Balrogs were of course Maia from before the creation of the World and the beginning of Time. They were spiritual beings who could not be killed, though their bodies could apparently be destroyed. It is possible thus that they had - as happened to Morgoth - become stuck in a single form, so that when that form was destroyed (and they were "killed" they could not (immediately) create another one. Therefore, I would think that their spirits would linger on in some dark corner of Middle-earth, malignant but impotent.
I admit that I am not certain on this, though.
[quote:16oshlqn]And what about the orcs, that were originally elves? Do they still go to Mandos?[/quote:16oshlqn]
Tolkien discusses this somewhat in [i:16oshlqn]HoMe X: Morgoth's Ring[/i:16oshlqn], in the section "Myths Transformed". In Text VIII he wonders: "are Orcs 'immortal', in the Elvish sense? Or trolls? It seems clearly implied in [i:16oshlqn]The Lord of the Rings[/i:16oshlqn] that trolls existed in their own right, but were 'tinkered' with by Melkor."
Using this quote and the one mentioned earlier about Trolls, it would seem that Orcs are corruptions of existing beings - Elves or Men, likely - that had souls given by God (Eru) that would go to whatever fate awaits them after bodily death. However, in Text VIII of "Myths Transformed" Tolkien asserts that Eru would not have given souls to Orcs, despite their ability to talk. So my conclusion as to Orcs and Trolls would be that with the cessation of bodily functions their personalities and minds would cease to exist, and that they have no fate after death.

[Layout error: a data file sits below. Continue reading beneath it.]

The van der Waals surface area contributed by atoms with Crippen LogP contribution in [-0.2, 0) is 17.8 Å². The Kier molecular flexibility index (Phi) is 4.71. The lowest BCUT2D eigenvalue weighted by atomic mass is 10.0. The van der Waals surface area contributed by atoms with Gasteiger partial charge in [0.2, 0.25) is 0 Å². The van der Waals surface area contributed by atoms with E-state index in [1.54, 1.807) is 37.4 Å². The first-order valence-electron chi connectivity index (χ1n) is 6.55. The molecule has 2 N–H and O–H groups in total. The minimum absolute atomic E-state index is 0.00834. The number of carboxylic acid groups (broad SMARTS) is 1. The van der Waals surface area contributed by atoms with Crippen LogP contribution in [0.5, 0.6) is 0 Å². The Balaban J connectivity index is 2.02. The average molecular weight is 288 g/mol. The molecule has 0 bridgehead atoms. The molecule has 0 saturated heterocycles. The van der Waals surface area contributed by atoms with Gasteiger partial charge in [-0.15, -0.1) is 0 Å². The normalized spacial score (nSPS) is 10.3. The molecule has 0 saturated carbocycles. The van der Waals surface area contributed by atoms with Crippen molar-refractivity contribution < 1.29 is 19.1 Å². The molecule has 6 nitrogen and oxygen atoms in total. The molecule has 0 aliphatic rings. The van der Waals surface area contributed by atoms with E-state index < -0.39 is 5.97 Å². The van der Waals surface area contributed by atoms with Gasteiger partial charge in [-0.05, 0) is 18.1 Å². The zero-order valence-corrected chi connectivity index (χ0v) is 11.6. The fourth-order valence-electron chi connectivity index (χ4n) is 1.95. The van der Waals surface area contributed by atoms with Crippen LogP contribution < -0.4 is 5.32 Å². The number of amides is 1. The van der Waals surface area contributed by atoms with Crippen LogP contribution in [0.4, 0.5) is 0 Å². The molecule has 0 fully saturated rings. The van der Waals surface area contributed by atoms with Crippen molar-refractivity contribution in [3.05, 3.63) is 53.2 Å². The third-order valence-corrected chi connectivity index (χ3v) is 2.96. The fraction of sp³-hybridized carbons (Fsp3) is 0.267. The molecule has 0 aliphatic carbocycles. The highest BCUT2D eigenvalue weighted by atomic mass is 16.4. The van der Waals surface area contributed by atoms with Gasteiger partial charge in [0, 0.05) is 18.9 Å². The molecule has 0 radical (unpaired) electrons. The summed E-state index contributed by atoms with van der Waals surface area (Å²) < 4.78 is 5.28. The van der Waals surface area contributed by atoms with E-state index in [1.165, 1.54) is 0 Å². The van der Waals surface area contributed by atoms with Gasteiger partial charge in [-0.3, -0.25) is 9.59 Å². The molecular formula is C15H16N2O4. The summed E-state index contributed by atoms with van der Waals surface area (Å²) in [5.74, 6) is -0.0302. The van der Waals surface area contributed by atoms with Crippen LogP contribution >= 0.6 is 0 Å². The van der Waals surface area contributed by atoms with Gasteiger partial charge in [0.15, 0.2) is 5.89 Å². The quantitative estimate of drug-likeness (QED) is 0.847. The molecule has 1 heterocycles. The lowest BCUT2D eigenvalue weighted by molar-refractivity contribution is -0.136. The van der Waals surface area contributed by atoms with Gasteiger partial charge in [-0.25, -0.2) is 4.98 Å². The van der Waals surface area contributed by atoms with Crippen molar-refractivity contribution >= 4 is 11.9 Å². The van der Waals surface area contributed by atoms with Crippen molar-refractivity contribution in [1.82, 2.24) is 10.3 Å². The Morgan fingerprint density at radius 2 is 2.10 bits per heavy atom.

I apologize if I've diverted the thread from it's original topic, this just made me start thinking about this.
I share your idea of the orcs and trolls simply ceasing to be when they die. I'll have to look up the part about the ents - I seem to have missed that one.
Judging from Saruman and Sauron, the maiar (and therefore also the balrogs) are simply reduced to spirits 'malign, but impotent' as you put it. Sauron certainly is - it says so in Lord of the Rings. The smoke rising from Saruman's body when he is killed in the Shire is rejected by the West, being dissolved by a cold wind, which indicates he remains but is utterly powerless. This is also in thread with Tolkien's ideas of how the evil forces use up their power through their evil doings.
I've consulted with a few people I know and it seems like Balrogs [i:2havc6r0]probably[/i:2havc6r0] couldn't change their form (indicating, in my mind at least, a loss of power). Which is how I came to the conclusion that I did.
I think the closest thing to hell in Arda would be Utumno, Angband, and/or Mordor, all of which are referred to as hell (or Udun, which means hell) at some point. Of course, they are not afterlives though.
More Powerful Dark non-human spiritual entities in some beliefs, are depicted as "ruling" a particular Hellish dimension or bardo, among many levels of Hellish dimensions.
So I think you could see how some these concepts, might connect with some of Tolkien's work.
The only reincarnation by the wicked is done by themselves, and in the end both Morgoth and Sauron (and, presumably, Balrogs) lose that power through overuse (every time they do it they expend some of their innate spiritual energy and eventually they run out).